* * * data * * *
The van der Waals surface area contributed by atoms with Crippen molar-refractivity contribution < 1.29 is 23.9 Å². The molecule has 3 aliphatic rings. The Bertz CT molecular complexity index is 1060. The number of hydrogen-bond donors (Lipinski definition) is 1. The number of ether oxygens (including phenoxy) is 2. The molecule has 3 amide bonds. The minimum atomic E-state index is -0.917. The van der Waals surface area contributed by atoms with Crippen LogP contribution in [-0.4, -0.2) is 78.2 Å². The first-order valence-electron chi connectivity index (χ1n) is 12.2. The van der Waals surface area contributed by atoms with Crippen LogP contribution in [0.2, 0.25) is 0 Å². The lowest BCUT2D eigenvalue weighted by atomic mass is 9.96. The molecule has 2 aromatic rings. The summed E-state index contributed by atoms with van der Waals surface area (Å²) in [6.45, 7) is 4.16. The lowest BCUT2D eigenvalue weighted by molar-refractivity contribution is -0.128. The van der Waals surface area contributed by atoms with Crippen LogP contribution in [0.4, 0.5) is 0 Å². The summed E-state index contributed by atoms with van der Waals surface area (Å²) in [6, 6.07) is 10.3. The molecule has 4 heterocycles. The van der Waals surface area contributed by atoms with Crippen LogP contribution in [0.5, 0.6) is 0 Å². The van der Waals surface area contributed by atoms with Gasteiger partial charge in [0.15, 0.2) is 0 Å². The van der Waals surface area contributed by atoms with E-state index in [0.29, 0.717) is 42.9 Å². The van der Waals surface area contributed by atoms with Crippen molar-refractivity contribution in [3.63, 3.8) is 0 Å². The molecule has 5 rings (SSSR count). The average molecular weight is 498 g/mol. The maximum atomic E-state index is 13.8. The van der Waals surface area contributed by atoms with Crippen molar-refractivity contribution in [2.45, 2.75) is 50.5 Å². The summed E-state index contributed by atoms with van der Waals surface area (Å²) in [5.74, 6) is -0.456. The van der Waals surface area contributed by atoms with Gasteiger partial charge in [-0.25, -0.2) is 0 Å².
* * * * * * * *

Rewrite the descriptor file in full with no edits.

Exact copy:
The van der Waals surface area contributed by atoms with Crippen molar-refractivity contribution < 1.29 is 23.9 Å². The molecule has 3 aliphatic rings. The Bertz CT molecular complexity index is 1060. The number of hydrogen-bond donors (Lipinski definition) is 1. The number of ether oxygens (including phenoxy) is 2. The molecule has 3 amide bonds. The minimum atomic E-state index is -0.917. The van der Waals surface area contributed by atoms with Crippen LogP contribution in [-0.4, -0.2) is 78.2 Å². The first-order valence-electron chi connectivity index (χ1n) is 12.2. The van der Waals surface area contributed by atoms with Crippen LogP contribution in [0.2, 0.25) is 0 Å². The lowest BCUT2D eigenvalue weighted by atomic mass is 9.96. The molecule has 2 aromatic rings. The summed E-state index contributed by atoms with van der Waals surface area (Å²) in [6.45, 7) is 4.16. The lowest BCUT2D eigenvalue weighted by molar-refractivity contribution is -0.128. The van der Waals surface area contributed by atoms with Crippen LogP contribution in [0.4, 0.5) is 0 Å². The summed E-state index contributed by atoms with van der Waals surface area (Å²) in [6, 6.07) is 10.3. The molecule has 4 heterocycles. The van der Waals surface area contributed by atoms with Crippen LogP contribution in [0.5, 0.6) is 0 Å². The van der Waals surface area contributed by atoms with Gasteiger partial charge in [0.15, 0.2) is 0 Å². The van der Waals surface area contributed by atoms with E-state index in [0.29, 0.717) is 42.9 Å². The van der Waals surface area contributed by atoms with Crippen molar-refractivity contribution in [3.63, 3.8) is 0 Å². The molecule has 5 rings (SSSR count). The average molecular weight is 498 g/mol. The maximum atomic E-state index is 13.8. The van der Waals surface area contributed by atoms with Crippen molar-refractivity contribution in [2.45, 2.75) is 50.5 Å². The summed E-state index contributed by atoms with van der Waals surface area (Å²) in [5.74, 6) is -0.456. The van der Waals surface area contributed by atoms with Gasteiger partial charge in [-0.25, -0.2) is 0 Å².